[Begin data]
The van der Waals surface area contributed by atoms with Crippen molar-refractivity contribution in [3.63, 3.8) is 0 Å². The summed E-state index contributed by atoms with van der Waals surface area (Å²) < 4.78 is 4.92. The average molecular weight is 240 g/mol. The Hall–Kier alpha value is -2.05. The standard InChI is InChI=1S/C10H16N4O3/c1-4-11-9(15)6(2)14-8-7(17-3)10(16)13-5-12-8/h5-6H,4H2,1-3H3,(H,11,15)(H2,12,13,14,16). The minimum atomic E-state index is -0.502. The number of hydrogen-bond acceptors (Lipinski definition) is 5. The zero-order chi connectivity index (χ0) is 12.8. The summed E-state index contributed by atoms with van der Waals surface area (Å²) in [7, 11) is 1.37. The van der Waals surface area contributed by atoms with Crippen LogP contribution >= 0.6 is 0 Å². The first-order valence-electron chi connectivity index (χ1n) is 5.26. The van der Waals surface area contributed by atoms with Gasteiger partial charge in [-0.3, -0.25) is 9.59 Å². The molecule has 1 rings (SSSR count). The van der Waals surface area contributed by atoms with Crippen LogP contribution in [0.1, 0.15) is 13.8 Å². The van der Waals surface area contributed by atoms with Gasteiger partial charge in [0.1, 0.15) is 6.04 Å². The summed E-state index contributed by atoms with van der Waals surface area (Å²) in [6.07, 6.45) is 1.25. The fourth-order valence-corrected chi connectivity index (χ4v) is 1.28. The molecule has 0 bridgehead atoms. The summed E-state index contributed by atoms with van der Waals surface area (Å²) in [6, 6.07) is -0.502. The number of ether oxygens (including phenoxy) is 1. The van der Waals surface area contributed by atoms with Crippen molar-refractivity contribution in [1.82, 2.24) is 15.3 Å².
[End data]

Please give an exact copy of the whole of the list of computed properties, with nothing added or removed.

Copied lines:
The van der Waals surface area contributed by atoms with Crippen molar-refractivity contribution in [3.63, 3.8) is 0 Å². The summed E-state index contributed by atoms with van der Waals surface area (Å²) < 4.78 is 4.92. The average molecular weight is 240 g/mol. The Hall–Kier alpha value is -2.05. The standard InChI is InChI=1S/C10H16N4O3/c1-4-11-9(15)6(2)14-8-7(17-3)10(16)13-5-12-8/h5-6H,4H2,1-3H3,(H,11,15)(H2,12,13,14,16). The minimum atomic E-state index is -0.502. The number of hydrogen-bond acceptors (Lipinski definition) is 5. The zero-order chi connectivity index (χ0) is 12.8. The summed E-state index contributed by atoms with van der Waals surface area (Å²) in [7, 11) is 1.37. The van der Waals surface area contributed by atoms with Crippen LogP contribution >= 0.6 is 0 Å². The first-order valence-electron chi connectivity index (χ1n) is 5.26. The van der Waals surface area contributed by atoms with Gasteiger partial charge in [-0.3, -0.25) is 9.59 Å². The molecule has 1 rings (SSSR count). The van der Waals surface area contributed by atoms with Crippen LogP contribution in [0.1, 0.15) is 13.8 Å². The van der Waals surface area contributed by atoms with Gasteiger partial charge in [0.1, 0.15) is 6.04 Å². The summed E-state index contributed by atoms with van der Waals surface area (Å²) in [6.07, 6.45) is 1.25. The fourth-order valence-corrected chi connectivity index (χ4v) is 1.28. The molecule has 0 bridgehead atoms. The summed E-state index contributed by atoms with van der Waals surface area (Å²) in [6, 6.07) is -0.502. The number of ether oxygens (including phenoxy) is 1. The van der Waals surface area contributed by atoms with Crippen molar-refractivity contribution in [1.82, 2.24) is 15.3 Å².